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Twitter is not the world's – or even America's – biggest social media platform. It's a publicly-traded tech company that routinely struggles with user numbers and user engagement, as an otherwise accepted metric to prove a platform's immediate value to its investors – and to the world at large.
But make no mistake – at the end of the day, the value and the appeal of Twitter remains firmly rooted not in its daily user numbers or its obvious monetization prowess – but in its ability to pull in those who come up with news stories and those who disseminate them – and ultimately, those who create them, and trust them.
And that also means the value of online identities of those persons and organizations – sometimes not merely valuable but essential points – become tied to the platform – and how, and if, Twitter manages to protect those users and identities.
In this context – think of the world's biggest media outlets, think the United States' serving president – who, by the way, is routinely shamed for his savviness in working social media to his advantage.
In any case, it's unlikely that any of these facts have been lost on the news or political organizations who rely on Twitter to get their message across. But given its importance and influence, the logical question then becomes – how safe is it to actually use Twitter to transmit messages truthfully and faithfully, and build your online identity? In other words – how can a user defend against possibly disastrous identity theft?
That means – how sure can an average Twitter user, or indeed a prominent political or otherwise figure – be sure that their Twitter account is reflecting exactly what they and they alone are posting, and meaning to push out into the world? In this case, a hacker taking over the account of a public figure could have disastrous and even lethal social and geopolitical consequences.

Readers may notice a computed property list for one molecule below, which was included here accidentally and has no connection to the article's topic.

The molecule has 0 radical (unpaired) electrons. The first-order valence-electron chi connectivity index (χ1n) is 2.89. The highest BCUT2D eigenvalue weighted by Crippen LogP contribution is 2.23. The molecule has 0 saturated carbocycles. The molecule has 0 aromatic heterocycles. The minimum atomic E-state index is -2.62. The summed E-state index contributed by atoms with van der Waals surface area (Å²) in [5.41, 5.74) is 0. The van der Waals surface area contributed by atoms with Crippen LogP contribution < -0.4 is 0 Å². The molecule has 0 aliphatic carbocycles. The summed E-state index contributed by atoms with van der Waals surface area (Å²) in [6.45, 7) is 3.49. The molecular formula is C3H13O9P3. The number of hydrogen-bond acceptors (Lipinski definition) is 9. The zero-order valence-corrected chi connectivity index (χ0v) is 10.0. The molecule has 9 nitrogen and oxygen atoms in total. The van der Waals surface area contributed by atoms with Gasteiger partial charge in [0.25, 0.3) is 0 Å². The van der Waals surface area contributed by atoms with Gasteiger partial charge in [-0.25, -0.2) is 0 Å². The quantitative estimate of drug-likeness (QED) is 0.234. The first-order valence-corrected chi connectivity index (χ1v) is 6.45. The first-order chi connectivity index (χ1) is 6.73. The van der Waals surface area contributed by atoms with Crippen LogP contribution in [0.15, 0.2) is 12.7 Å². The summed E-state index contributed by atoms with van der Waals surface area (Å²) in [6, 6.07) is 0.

This question is pertinent this weekend, not least after Twitter's own CEO Jack Dorsey's account has recently been hacked.
For about half an hour, Dorsey appeared to be sending out into the world a series of compromising and unsavory tweets.
Twitter uses two-factor-authenticate (2FA) – a security practice requiring users to provide two authentication factors in order to prove their identity and hopefully, afford the system a higher level of security.
But what happens when, as in Twitter's case, two-factor authentication relies on users' phone numbers? And more importantly, what happens when this security model pretty much breaks down? And more pressingly and alarmingly – how could any of this even be happening?
Twitter's way of providing two-factor authentication (2FA) is for users to give their phone number to the company. As user Sonya Mann said on Twitter, this protection goes away if a hacker accesses your phone number using the “SIM swap” technique – in fact, in this case, a Twitter user account could be reset using your phone number.
apparently I am not allowed to use Twitter 2FA if
I remove my phone number from my account, because Twitter doesn't actually care about my safety or security pic.twitter.com/e9VtMmYYuH
— 🤖 Sonya Mann 🎀 (@sonyasupposedly) July 21, 2019
I expected this kind of user-hostile security malpractice from, like, banks! not from, uh — wait this is totally in line with my expectations for Twitter
— 🤖 Sonya Mann 🎀 (@sonyasupposedly) July 21, 2019
“The phone number associated with the account was compromised due to a security oversight by the mobile provider,” Twitter said at the time Dorsey's account was hacked.
You might think – Twitter is surely too big to fail its users in this way.
But you might want to think again.